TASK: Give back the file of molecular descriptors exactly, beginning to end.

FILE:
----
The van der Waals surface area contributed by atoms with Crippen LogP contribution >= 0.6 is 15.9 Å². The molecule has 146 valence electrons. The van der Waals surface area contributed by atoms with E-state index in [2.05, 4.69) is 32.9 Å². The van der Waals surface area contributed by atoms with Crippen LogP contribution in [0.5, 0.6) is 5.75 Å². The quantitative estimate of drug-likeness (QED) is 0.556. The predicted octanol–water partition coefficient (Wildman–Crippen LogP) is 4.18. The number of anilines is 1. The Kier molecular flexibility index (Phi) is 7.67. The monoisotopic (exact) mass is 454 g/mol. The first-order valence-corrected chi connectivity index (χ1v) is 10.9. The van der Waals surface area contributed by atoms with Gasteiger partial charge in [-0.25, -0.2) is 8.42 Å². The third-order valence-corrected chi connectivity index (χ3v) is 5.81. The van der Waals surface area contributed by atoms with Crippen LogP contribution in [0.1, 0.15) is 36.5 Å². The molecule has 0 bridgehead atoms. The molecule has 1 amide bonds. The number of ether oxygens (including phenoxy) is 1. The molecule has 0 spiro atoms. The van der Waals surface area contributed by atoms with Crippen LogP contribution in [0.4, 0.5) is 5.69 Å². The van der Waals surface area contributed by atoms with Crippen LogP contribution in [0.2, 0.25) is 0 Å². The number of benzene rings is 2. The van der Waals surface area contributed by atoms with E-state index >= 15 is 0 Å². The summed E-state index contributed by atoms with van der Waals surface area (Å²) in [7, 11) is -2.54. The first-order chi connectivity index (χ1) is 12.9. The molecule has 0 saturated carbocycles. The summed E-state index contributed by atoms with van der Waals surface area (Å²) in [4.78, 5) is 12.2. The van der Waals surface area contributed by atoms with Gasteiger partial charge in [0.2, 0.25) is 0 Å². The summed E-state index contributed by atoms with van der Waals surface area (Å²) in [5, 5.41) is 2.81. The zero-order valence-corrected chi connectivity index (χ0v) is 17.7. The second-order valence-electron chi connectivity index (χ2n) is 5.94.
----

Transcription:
The van der Waals surface area contributed by atoms with Crippen LogP contribution >= 0.6 is 15.9 Å². The molecule has 146 valence electrons. The van der Waals surface area contributed by atoms with E-state index in [2.05, 4.69) is 32.9 Å². The van der Waals surface area contributed by atoms with Crippen LogP contribution in [0.5, 0.6) is 5.75 Å². The quantitative estimate of drug-likeness (QED) is 0.556. The predicted octanol–water partition coefficient (Wildman–Crippen LogP) is 4.18. The number of anilines is 1. The Kier molecular flexibility index (Phi) is 7.67. The monoisotopic (exact) mass is 454 g/mol. The first-order valence-corrected chi connectivity index (χ1v) is 10.9. The van der Waals surface area contributed by atoms with Gasteiger partial charge in [-0.25, -0.2) is 8.42 Å². The third-order valence-corrected chi connectivity index (χ3v) is 5.81. The van der Waals surface area contributed by atoms with Crippen LogP contribution in [0.1, 0.15) is 36.5 Å². The molecule has 0 bridgehead atoms. The molecule has 1 amide bonds. The number of ether oxygens (including phenoxy) is 1. The molecule has 0 spiro atoms. The van der Waals surface area contributed by atoms with Crippen LogP contribution in [0.4, 0.5) is 5.69 Å². The van der Waals surface area contributed by atoms with Crippen LogP contribution in [0.2, 0.25) is 0 Å². The number of benzene rings is 2. The van der Waals surface area contributed by atoms with E-state index >= 15 is 0 Å². The summed E-state index contributed by atoms with van der Waals surface area (Å²) in [7, 11) is -2.54. The first-order chi connectivity index (χ1) is 12.9. The molecule has 0 saturated carbocycles. The summed E-state index contributed by atoms with van der Waals surface area (Å²) in [4.78, 5) is 12.2. The van der Waals surface area contributed by atoms with Gasteiger partial charge in [0.2, 0.25) is 0 Å². The summed E-state index contributed by atoms with van der Waals surface area (Å²) in [5, 5.41) is 2.81. The zero-order valence-corrected chi connectivity index (χ0v) is 17.7. The second-order valence-electron chi connectivity index (χ2n) is 5.94.